The Code of Ethics for Psychologists, federal laws, and state laws protect your confidentiality, meaning that no record of your attendance or participation in counseling or assessment services is released without your written permission.

In a very small number of cases, counselors are legally required to break confidentiality. These are cases such as:

  • Serious threat to health or safety,
  • Child abuse,
  • Elder abuse,
  • Health oversight,
  • Judicial or administrative proceedings, or
  • Worker’s compensation.

In most legal proceedings, you have the right to prevent your counselor from providing any information about your treatment. In some proceedings involving child custody and those in which your emotional condition is an important issue, a judge may order your counselor’s testimony if he/she determines that the issues demand it.

These situations are very rare, but in the event that this does occur, your counselor will make every effort to discuss it with you before taking any action.

How We Protect Your Information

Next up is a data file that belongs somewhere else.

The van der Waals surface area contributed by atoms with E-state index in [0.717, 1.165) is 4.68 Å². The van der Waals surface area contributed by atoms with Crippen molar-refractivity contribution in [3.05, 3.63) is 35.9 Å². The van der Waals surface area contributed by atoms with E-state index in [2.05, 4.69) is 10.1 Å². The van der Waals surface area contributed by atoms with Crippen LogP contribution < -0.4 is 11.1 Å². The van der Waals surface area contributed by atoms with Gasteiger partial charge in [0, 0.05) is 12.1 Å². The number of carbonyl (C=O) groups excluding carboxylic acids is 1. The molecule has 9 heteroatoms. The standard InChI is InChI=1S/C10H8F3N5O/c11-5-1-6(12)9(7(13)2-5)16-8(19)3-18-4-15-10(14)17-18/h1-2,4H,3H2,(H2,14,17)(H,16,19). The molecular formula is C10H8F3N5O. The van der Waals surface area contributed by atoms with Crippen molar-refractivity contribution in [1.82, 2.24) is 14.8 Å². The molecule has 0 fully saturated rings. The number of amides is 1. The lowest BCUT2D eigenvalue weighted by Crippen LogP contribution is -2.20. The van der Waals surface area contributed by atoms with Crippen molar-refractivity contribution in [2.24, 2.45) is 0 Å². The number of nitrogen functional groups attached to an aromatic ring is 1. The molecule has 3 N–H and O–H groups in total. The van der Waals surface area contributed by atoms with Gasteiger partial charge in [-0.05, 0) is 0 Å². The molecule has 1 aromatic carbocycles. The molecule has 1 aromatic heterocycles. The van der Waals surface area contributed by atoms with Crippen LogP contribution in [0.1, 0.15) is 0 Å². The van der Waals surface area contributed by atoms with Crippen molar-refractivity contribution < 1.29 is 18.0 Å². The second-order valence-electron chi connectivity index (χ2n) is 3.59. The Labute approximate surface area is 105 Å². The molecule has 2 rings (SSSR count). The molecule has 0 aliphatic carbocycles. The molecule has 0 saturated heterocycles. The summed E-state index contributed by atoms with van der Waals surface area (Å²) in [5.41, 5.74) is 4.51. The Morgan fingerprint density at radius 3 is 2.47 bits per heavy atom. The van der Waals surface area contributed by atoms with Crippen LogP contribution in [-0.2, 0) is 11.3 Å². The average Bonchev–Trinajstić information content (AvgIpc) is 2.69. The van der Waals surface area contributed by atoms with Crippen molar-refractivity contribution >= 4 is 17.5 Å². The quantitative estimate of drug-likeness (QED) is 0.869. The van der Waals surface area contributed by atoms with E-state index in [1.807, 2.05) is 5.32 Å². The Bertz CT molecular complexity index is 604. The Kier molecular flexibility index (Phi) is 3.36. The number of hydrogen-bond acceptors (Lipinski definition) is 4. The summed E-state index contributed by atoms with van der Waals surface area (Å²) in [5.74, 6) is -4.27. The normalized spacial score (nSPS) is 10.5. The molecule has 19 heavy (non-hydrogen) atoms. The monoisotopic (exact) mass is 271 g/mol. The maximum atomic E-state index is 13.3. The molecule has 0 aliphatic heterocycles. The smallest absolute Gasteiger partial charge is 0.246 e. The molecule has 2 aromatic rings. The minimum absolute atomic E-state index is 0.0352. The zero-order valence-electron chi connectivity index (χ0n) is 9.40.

At the CAC, we are committed to maintaining your privacy. For this reason:

  • All paper records are kept under lock and key.
  • Computer records are kept on a secure server.

Records will only be available to administrative professionals (supervisors, service coordinators, training directors) and your student clinician(s). All staff at the CAC are bound to and trained under the confidentiality guidelines of the ethics code from the American Psychological Association.

The CAC uses a team-based approach to your treatment, meaning your case will be routinely discussed with anyone involved in your treatment at the CAC. At times your case may be discussed with other student clinicians for training purposes. In these situations, student clinicians avoid to use any identifying information when discussing cases. In situations when there may be a conflict of interest, measures are taken to insure confidentiality and protection of your information

How to File a Complaint

Anyone who believes a professional licensed by the Board has violated either the Psychologists’ Licensing Act (Chapter 501 of the Texas Occupations Code) or the rules of the Board may file a complaint with the Texas State Board of Examiners of Psychologists. Complaints must be submitted to the Board’s office on a Board approved complaint form.